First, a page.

Groundwork has already been laid to help make a Manny Pacquiao-Floyd Mayweather mega-fight.
The man who helped coordinate the first of what fight fans hope will be further fruitful sessions identified himself Sunday.
He's Pacquiao trainer Freddie Roach.
After Pacquiao's six-knockdown Sunday conquest of Chris Algieri added fuel to the flame of reignited talks to stage the long-evasive super-fight, Roach told reporters he brokered a meeting earlier this year between Pacquiao promoter/fight-maker Bob Arum and CBS Corp. Chief Executive Leslie Moonves.
Roach explained that he and Moonves have a mutual acquaintance in Los Angeles, a waiter at Craig's restaurant on Melrose that helped arrange the meeting.
CBS is the parent company of Showtime, the premium cable network that has paid Mayweather more than $30 million in purses in four of the six fights on his contract.
Three of those massive purses came in fights against lesser-knowns Robert Guerrero and Marcos Maidana that failed to average one million pay-per-view buys.
Few tell Mayweather what to do, but Moonves' prior lucrative backing has to count for something if the executive feels compelled to ask Mayweather to give the Pacquiao fight stronger consideration than he ever has.
Sources close to Mayweather have said the unbeaten fighter has never wanted the Pacquiao bout more than he does now.
Pacquiao is pushing for the bout, from his new Foot Locker ad to his bending in purse-split percentages. He told The Times Friday he's willing to accept the fight at terms the Mayweather side has told The Times will be required to make the fight happen.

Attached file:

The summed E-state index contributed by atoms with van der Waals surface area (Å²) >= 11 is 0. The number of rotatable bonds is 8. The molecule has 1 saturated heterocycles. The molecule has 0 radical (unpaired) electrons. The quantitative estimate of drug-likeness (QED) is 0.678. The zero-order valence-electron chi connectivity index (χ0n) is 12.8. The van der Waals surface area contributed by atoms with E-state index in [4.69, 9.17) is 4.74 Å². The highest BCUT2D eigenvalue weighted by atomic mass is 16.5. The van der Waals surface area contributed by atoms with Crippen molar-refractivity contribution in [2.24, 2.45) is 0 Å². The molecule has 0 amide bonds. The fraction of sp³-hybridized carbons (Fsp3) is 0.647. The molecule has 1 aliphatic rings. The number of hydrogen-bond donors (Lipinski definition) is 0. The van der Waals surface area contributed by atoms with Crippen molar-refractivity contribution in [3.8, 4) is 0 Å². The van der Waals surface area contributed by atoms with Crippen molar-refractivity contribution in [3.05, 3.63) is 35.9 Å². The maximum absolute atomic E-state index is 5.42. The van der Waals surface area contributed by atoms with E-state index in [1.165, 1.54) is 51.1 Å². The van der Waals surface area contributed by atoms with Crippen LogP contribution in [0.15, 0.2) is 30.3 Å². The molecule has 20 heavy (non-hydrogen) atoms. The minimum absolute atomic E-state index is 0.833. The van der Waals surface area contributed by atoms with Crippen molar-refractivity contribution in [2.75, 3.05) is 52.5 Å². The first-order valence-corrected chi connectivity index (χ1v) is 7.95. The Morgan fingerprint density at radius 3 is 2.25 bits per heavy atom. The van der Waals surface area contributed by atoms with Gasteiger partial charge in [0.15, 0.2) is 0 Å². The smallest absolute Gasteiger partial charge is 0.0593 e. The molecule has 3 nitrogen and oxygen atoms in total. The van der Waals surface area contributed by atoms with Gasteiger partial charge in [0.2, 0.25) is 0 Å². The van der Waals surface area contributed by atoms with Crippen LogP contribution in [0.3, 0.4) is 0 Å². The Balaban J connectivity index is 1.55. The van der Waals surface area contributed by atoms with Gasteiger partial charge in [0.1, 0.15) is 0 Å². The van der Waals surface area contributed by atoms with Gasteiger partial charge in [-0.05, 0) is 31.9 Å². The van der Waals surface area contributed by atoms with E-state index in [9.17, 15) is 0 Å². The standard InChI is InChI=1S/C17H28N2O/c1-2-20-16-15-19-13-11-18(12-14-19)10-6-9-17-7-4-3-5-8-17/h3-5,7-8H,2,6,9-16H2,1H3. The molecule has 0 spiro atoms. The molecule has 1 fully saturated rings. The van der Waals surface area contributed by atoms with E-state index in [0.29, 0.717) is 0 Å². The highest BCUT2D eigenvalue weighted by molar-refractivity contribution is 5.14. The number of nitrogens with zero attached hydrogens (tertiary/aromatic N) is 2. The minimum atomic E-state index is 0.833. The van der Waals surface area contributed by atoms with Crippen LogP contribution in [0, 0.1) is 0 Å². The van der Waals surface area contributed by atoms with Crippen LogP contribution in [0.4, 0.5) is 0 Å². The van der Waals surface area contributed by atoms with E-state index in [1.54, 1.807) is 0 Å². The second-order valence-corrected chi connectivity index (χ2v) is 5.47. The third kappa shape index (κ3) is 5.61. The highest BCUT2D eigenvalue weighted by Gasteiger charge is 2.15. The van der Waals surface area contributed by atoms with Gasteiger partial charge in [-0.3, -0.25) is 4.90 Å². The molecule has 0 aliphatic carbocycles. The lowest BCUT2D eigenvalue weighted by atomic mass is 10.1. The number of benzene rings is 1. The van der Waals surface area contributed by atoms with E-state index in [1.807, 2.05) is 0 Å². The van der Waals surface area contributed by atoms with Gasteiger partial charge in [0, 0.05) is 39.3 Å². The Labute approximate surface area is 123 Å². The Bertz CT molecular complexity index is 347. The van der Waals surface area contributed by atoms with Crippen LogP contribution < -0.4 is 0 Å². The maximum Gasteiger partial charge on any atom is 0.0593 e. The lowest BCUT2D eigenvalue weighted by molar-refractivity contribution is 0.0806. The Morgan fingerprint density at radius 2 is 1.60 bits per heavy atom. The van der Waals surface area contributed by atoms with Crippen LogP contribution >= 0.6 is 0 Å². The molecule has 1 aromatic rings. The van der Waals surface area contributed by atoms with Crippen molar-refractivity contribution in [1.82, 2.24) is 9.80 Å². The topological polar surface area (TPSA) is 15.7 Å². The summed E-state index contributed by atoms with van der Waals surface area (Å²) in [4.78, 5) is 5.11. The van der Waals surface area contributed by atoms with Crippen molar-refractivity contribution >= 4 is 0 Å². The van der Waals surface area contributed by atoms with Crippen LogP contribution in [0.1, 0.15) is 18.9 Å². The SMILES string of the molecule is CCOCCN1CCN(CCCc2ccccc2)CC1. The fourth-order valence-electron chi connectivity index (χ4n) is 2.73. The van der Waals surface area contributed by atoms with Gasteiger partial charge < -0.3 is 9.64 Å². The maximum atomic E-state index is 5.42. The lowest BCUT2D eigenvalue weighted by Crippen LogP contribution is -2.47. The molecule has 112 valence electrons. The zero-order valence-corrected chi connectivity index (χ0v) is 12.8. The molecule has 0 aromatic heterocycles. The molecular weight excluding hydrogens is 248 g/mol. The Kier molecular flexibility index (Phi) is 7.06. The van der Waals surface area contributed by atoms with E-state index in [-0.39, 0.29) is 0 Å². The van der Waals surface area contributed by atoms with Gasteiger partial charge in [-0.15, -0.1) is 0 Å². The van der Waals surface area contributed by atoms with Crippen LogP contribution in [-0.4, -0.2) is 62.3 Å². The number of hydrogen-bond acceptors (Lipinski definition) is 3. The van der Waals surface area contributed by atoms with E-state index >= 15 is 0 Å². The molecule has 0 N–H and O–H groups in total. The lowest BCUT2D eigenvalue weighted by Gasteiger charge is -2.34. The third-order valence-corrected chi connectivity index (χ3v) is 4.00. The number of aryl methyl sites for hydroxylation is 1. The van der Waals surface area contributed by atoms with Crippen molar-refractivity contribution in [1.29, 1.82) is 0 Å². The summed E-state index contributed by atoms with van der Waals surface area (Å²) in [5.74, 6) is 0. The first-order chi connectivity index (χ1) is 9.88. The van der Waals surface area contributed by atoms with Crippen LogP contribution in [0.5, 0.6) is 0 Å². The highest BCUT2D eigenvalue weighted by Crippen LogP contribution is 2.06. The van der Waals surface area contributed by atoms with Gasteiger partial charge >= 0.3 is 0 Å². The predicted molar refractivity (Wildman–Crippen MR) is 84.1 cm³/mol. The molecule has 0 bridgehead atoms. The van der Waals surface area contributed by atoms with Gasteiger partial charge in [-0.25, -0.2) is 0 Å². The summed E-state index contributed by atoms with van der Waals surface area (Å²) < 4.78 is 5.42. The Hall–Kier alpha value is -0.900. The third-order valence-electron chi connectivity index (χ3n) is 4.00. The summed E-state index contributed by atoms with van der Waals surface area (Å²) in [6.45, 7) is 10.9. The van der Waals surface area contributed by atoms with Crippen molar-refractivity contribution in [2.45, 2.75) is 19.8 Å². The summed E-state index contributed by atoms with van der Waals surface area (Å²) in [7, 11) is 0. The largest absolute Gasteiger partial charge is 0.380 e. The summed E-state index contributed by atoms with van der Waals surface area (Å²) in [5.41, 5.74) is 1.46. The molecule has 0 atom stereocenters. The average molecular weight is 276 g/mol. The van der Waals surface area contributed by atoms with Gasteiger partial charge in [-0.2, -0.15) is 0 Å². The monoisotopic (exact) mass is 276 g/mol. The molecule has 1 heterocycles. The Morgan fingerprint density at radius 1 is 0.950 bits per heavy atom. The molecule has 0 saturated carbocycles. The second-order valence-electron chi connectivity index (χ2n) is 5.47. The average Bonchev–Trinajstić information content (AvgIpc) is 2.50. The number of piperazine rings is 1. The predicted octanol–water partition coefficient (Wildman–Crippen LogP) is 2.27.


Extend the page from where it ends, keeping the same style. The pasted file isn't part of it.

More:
Following a Pacquiao-Algieri worldwide publicity tour, Roach said he urged Moonves to meet with Arum at the promoter's Beverly Hills home.
"They didn't like each other," Roach said of a strain that dated to Pacquiao's return to HBO after fighting one bout on Showtime in 2011. "Bob promised [Moonves] three fights … and only gave him one. … [Moonves] actually told me, 'I'm not dealing with the devil.' "
"I kind of sneakily put them together, about four months ago. I knew it was risky. … [Moonves] wanted to make the fight without Bob and I said, 'That's not going to happen, you've got to bring him in.' They walked out of that meeting with their arms around each other, happy."
Moonves and Arum have kept the dialogue moving in follow-up phone calls and visits, and Arum said he expects another meeting with Moonves this week in the Southland.
"Bob says it's going to happen," Roach said of the fight.
Roach is hoping for the best. He said Sunday he's started to review Mayweather film again.
"I like challenges. It's not an easy fight by any means, but I love Manny in that fight, and look forward to getting Manny ready for that fight," Roach said.
"I know he's the best opponent we've ever faced. I really need to do my homework. He does put a lot of things together a lot better than most fighters."
Roach said not making the fight will "haunt them forever.